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@Karan Chatrath Let me frame this differently. To compare two scenarios using the least action principle, the initial conditions must be similar. In this case, one particle moves at a constant speed while the other is static.

An example I can give is the case of projectile motion. If the particle is projected with a certain speed and angle, the action is minimum for a parabolic path. But if we compare the action for two different sets of initial conditions (one case where the speed of projection is finite and the other where the particle is static), that does not seem logical. Hope I am making sense.

Karan Chatrath - 3 weeks, 3 days ago

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The example I gave needs a bit of rethinking. Upon working it out in my head, I see that the action for the case of a circular and elliptical orbit turns out to be the same for the situation where potential energy and speed is constant.

Karan Chatrath - 3 weeks, 3 days ago

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For a particle to be moving in a circle, it has to experience an external force that compels it to move in that path. Else the particle that moves at constant speed and no potential is simply moving straight ahead. The action integral also needs to account for the work done by said external force. I realise that I have posted too many comments.

Karan Chatrath - 3 weeks, 3 days ago

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@Karan Chatrath The question is, for two paths, which properties have to match at the endpoints of the path? I have thus far assumed that the (x,y,z,t) (x,y,z,t) values have to match at both ends, but nothing else has to match. You seem to be suggesting that (x,y,z,x˙,y˙,z˙,t) (x,y,z,\dot{x}, \dot{y}, \dot{z}, t) has to match.

Also, suppose I had asked another variant of this question. Let's say that for S1S_1 , instead of going in a uniform circle, the particle instead starts with some speed and moves out to a greater radius per F=ma F = m a and eventually comes back to where it started. Then for S2S_2 , the particle just remains stationary for however long it took the particle to make its round-trip journey in the first case. I believe you would find that S1<S2 S_1 < S_2 in that case. Had I posed that question instead, everything would have seemed fine, and the second case would have been obviously non-physical since it had a greater action than the first path had. And none of that would have required velocity matching at the endpoints. The high-school problem is similar. As far as I know, it's just this one case that is throwing everything off.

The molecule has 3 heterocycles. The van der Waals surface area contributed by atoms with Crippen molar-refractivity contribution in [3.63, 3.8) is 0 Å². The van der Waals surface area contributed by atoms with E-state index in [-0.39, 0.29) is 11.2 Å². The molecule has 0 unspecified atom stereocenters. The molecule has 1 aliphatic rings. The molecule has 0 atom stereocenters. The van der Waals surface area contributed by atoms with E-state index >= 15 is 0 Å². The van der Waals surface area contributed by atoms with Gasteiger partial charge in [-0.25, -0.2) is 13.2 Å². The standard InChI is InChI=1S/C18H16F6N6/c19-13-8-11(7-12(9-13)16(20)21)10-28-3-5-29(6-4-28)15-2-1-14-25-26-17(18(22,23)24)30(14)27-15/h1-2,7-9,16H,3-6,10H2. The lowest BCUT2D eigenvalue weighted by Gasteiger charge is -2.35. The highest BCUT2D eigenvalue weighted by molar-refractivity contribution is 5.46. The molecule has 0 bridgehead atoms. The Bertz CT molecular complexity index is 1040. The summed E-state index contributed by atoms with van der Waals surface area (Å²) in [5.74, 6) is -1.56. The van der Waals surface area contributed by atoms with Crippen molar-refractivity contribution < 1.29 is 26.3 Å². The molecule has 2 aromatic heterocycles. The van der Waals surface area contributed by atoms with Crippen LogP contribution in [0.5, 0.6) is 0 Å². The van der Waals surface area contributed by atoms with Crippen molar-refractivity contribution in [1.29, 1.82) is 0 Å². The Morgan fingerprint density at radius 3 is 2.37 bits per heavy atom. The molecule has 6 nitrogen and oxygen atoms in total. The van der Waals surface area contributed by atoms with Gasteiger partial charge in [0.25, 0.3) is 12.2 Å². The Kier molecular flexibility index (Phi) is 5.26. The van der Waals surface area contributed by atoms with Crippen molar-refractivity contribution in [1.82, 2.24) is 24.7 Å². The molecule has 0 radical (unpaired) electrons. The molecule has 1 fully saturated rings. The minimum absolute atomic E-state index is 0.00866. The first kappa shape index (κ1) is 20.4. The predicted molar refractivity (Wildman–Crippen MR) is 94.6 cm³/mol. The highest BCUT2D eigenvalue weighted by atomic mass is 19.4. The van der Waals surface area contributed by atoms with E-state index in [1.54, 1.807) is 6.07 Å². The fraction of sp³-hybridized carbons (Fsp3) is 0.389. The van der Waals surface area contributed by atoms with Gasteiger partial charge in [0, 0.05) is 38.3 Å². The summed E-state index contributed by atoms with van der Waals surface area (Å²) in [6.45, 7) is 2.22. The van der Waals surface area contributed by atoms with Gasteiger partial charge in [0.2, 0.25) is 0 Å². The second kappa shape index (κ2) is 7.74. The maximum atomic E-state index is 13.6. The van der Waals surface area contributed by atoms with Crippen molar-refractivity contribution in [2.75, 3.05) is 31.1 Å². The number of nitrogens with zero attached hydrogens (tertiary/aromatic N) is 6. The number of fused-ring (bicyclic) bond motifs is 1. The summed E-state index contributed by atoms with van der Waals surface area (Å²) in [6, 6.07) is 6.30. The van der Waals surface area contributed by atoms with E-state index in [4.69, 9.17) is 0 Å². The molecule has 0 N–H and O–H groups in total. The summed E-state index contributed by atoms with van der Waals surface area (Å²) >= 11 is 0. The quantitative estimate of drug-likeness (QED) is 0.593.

Steven Chase - 3 weeks, 3 days ago

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@Karan Chatrath Here is the simulation for the non-circular-orbit version of this problem.

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import math

M = 1.0  # central mass at origin
m = 1.0  # particle mass

dt = 10.0**(-5.0) # time step

G = 1.0  # grav const
r0 = 1.0 # initial radius for m

######################################

# Calculate action S1 for physical path

S1 = 0.0

r = r0     # initialize position, vel, acc
rd = 1.0

F = -G*M*m/(r**2.0)
rdd = F/m 

t = 0.0

while r >= r0:            # run until particle returns to start position

    r = r + rd * dt
    rd = rd + rdd * dt

    F = -G*M*m/(r**2.0)

    rdd = F/m

    E = 0.5*m*(rd**2.0)
    U = -G*M*m/r   # note the sign convention for U

    dS = (E-U)*dt
    S1 = S1 + dS

    t = t + dt

######################################

# Calculate action S2 for non-physical stationary path

U0 = -G*M*m/r0

S2 = (0.0-U0)*t  # "t" value comes from previous simulation

######################################

print S1
print S2
print (S1 - S2)

# Results
#3.71239147504   # physical path has smaller action, as expected
#5.14158999997
#-1.42919852494

Steven Chase - 3 weeks, 3 days ago

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@Steven Chase Thank you for sharing this. This example makes my point invalid. Surprisingly, even I was simulating a scenario. I will think about this and post conclusions if I have any.

Karan Chatrath - 3 weeks, 3 days ago

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@Karan Chatrath Thanks for your interest. I am clearly still missing something, because I have been unable to resolve the orbital paradox.

Steven Chase - 3 weeks, 3 days ago